Have been in London for a couple of days. Highbury looking beautiful with blossom on all the trees and the daffodils in bloom. Arsenal football stadium is Amazing. Bicycles everywhere. Down the West End, China Town crammed with delivery vans in the morning and in Sloane Square an old woman feeds the pigeons while an ancient Harrods electric delivery van trundles past, the driver sporting a grey top hat.
An enormous horses head sculpture by Nic Fiddian-Green now stands at Marble Arch and walking back along Oxford Street I looked for the first time at the extravagant sculpture over the doors of Selfridges which seems based on a nautical motif. On Tottenham Court Road a queue formed for the new iPad2 at PC World.
Later, in the evening, the Cafe Oto in Dalston had some kind of music event underway but the bloke on the door wanted £12 so I declined and continued on to The Prince George which, to my delight, had Neil Young’s Words on the juke box.
On Saturday morning I noticed that the top of Charing Cross Road has been closed off for work on the London Underground. A lot of work going on there.
In Trafalgar Square the Fourth Plinth currently supports a large ship in a bottle. At around 11am people gathered as for the anti-cuts demonstration and a group of women from the Association of Child Psychotherapists sort of put the cuts into perspective.
Further toward Victoria, in St James Park, the squirrels are practically tame and leap onto the railings to beg for food. Once they receive something they rush away to bury their little treasure in the flower beds.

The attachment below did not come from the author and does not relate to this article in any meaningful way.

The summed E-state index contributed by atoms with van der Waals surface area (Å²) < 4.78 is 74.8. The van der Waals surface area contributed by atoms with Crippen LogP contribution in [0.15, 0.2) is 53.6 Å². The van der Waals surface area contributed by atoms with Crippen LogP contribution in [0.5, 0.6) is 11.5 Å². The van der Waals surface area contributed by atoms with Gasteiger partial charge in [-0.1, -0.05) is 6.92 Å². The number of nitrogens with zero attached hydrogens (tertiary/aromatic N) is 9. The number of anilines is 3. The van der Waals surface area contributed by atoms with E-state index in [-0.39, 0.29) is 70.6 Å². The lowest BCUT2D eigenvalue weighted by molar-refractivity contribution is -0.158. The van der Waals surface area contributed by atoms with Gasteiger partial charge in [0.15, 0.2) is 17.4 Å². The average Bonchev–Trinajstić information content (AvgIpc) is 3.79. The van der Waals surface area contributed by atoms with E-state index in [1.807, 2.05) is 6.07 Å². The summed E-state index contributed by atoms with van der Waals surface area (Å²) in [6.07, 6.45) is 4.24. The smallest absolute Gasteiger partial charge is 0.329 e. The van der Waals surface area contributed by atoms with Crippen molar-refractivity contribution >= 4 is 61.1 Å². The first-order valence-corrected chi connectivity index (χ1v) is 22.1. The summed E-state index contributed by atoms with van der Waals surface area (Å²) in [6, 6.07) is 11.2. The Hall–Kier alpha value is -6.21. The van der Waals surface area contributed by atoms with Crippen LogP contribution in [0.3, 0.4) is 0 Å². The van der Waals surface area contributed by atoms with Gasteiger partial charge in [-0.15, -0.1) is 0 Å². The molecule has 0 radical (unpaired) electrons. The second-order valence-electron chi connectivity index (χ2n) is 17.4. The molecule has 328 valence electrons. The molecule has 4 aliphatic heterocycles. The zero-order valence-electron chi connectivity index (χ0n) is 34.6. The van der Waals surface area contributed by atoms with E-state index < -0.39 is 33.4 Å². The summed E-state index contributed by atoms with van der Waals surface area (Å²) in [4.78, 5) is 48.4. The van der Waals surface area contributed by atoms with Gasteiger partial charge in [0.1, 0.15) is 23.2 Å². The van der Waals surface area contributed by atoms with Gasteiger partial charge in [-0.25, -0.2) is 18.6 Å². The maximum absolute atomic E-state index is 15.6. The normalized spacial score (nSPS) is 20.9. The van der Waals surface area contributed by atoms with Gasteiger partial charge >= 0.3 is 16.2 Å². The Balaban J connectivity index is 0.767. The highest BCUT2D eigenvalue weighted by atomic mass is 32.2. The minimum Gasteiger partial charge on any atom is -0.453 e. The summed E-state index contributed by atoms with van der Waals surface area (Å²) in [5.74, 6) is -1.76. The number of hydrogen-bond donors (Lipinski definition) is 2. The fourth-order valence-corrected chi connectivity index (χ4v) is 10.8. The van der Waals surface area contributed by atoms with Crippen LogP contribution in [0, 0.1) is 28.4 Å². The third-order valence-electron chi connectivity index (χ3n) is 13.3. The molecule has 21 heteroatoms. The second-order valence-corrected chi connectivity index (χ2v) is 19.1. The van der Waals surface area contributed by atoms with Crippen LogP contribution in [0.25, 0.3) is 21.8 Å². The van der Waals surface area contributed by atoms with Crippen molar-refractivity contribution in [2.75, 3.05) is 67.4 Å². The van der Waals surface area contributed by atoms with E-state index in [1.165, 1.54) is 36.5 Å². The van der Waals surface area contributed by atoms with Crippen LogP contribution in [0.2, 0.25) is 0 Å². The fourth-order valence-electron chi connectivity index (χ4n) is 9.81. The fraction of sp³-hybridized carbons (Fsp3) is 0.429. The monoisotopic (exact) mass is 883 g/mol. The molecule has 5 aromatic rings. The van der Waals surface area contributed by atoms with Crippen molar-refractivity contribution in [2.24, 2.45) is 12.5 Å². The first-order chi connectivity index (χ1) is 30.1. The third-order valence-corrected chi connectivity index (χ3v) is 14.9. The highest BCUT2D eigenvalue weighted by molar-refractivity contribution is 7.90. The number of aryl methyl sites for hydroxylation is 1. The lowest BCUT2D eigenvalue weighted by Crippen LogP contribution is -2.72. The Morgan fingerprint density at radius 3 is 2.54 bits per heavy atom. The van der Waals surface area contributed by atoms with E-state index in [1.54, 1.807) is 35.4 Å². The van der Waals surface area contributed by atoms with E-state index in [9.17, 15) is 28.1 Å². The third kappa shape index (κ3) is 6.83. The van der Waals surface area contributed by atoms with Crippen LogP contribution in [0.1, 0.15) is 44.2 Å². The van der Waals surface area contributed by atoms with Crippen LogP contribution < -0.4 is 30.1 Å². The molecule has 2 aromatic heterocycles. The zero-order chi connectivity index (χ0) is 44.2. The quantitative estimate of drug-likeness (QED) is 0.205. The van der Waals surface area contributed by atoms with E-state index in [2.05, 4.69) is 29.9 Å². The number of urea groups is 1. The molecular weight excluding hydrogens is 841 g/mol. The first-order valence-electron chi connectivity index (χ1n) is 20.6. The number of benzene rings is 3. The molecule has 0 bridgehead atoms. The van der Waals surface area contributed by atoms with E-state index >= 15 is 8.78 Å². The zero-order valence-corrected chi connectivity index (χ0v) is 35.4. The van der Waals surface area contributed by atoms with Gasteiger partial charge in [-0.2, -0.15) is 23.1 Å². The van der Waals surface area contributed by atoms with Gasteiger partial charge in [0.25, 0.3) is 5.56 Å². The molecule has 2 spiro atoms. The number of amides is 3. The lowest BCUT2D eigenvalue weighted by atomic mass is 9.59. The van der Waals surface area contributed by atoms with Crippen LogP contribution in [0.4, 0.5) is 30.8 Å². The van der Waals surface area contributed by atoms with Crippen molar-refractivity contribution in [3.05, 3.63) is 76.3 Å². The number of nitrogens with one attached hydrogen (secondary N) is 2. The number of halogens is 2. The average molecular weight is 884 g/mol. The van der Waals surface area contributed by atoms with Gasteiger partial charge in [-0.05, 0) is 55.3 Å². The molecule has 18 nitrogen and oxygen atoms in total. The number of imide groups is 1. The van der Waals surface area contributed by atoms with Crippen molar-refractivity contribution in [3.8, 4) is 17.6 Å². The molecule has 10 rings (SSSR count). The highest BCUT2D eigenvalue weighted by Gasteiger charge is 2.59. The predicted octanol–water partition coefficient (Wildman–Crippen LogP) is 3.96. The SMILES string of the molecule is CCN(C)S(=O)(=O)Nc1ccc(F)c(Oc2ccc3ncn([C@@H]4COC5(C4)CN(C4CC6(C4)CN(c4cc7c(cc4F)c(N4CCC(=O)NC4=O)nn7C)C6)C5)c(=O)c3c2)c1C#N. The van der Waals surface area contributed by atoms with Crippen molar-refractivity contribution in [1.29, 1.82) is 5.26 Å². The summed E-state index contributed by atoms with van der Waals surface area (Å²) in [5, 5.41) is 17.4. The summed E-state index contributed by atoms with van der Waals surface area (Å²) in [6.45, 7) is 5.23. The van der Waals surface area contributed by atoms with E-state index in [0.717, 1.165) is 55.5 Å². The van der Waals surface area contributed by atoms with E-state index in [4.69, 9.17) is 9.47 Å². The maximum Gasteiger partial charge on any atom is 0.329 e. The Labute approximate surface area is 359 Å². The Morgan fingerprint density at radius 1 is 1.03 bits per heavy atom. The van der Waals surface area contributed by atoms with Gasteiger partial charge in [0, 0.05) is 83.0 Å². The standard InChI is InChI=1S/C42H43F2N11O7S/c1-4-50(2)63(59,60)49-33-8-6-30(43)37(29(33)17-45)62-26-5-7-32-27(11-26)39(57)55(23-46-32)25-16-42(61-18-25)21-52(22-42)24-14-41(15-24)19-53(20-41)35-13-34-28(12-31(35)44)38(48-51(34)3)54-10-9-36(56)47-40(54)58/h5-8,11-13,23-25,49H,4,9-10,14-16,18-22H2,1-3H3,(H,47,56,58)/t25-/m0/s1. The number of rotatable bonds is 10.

Last night I went to see An Inspector Calls by J B Priestley at The Wyndham theatre on Charing Cross Road. The event was organised by a friend and I had expected some kind of “Who Done it” but this was not to be.
The play is directed Stephen Daldry and opens with a bunch of urchins faffing around on stage. One kicks an old radio and the scene begins proper. The curtain opens on a stunning set. An old English town house tall, against a smokey backdrop. Inside there are people talking, a dinner party is taking place, a family in evening dress. The set design is by Ian MacNeil and this combined with Lighting by Rick Fisher create a impression which is almost magic realism. An engagement is announced and toasts drunk. The gentlemen retire outside to smoke.
Of course an inspector calls and relates a story of a young woman who has committed suicide by drinking bleach. The woman had been lower class and the family can see no reason why this sad but apparently unrelated event should upset their evening. However, as each of the family express their self riotous indignation, it becomes apparent that all of them have had dealings with the young woman and the inspector insists that blame is apportioned. For some reason Nicholas Woodeson was not available to play Inspector Goole and so the understudy, Jeremy Spriggs, stepped in. While one could not fault his lines he failed to bring an authoritative presence to the part and his frequent position at the far left of the stage did not help.
Set between the wars, the play evolves into a morality tale, a spotlight on a family representing a ruling class divorced from and exploiters of the common people. A fascinating twist leaves us all considering our own actions.
Written by J B Priestley
Directed by Stephen Daldry
Design by Ian MacNeil
Lighting Design by Rick Fisher
Music by Stephen Warbeck
Associate Director, Julian Webber
Nicholas Woodeson as Inspector Goole
Sandra Duncan as Mrs Birling
Marianne Oldham as Sheila Birling
David Roper as Mr Birling
Diana Payne Myers as Edna
Robin Whiting as Eric Birling
Timoth Watson as Gerald Croft